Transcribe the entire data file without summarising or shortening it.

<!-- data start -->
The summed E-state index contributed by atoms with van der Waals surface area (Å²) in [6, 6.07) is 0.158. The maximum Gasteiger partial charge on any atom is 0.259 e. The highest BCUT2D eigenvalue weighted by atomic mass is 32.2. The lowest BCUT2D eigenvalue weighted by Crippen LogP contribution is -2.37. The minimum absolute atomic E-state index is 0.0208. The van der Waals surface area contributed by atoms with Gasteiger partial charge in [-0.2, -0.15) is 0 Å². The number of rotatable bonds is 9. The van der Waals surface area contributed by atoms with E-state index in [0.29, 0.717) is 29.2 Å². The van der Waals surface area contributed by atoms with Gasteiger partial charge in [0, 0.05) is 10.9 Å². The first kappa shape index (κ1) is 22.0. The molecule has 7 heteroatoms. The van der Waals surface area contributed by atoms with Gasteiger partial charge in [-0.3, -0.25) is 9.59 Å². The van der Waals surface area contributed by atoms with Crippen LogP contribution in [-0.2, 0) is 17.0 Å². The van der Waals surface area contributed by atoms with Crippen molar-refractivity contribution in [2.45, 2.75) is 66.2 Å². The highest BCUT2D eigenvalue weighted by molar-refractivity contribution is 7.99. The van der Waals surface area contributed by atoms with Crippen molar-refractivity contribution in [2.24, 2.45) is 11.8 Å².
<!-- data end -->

The summed E-state index contributed by atoms with van der Waals surface area (Å²) in [6, 6.07) is 0.158. The maximum Gasteiger partial charge on any atom is 0.259 e. The highest BCUT2D eigenvalue weighted by atomic mass is 32.2. The lowest BCUT2D eigenvalue weighted by Crippen LogP contribution is -2.37. The minimum absolute atomic E-state index is 0.0208. The van der Waals surface area contributed by atoms with Gasteiger partial charge in [-0.2, -0.15) is 0 Å². The number of rotatable bonds is 9. The van der Waals surface area contributed by atoms with E-state index in [0.29, 0.717) is 29.2 Å². The van der Waals surface area contributed by atoms with Gasteiger partial charge in [0, 0.05) is 10.9 Å². The first kappa shape index (κ1) is 22.0. The molecule has 7 heteroatoms. The van der Waals surface area contributed by atoms with Gasteiger partial charge in [-0.3, -0.25) is 9.59 Å². The van der Waals surface area contributed by atoms with Crippen LogP contribution in [-0.2, 0) is 17.0 Å². The van der Waals surface area contributed by atoms with Crippen molar-refractivity contribution in [2.45, 2.75) is 66.2 Å². The highest BCUT2D eigenvalue weighted by molar-refractivity contribution is 7.99. The van der Waals surface area contributed by atoms with Crippen molar-refractivity contribution in [2.24, 2.45) is 11.8 Å².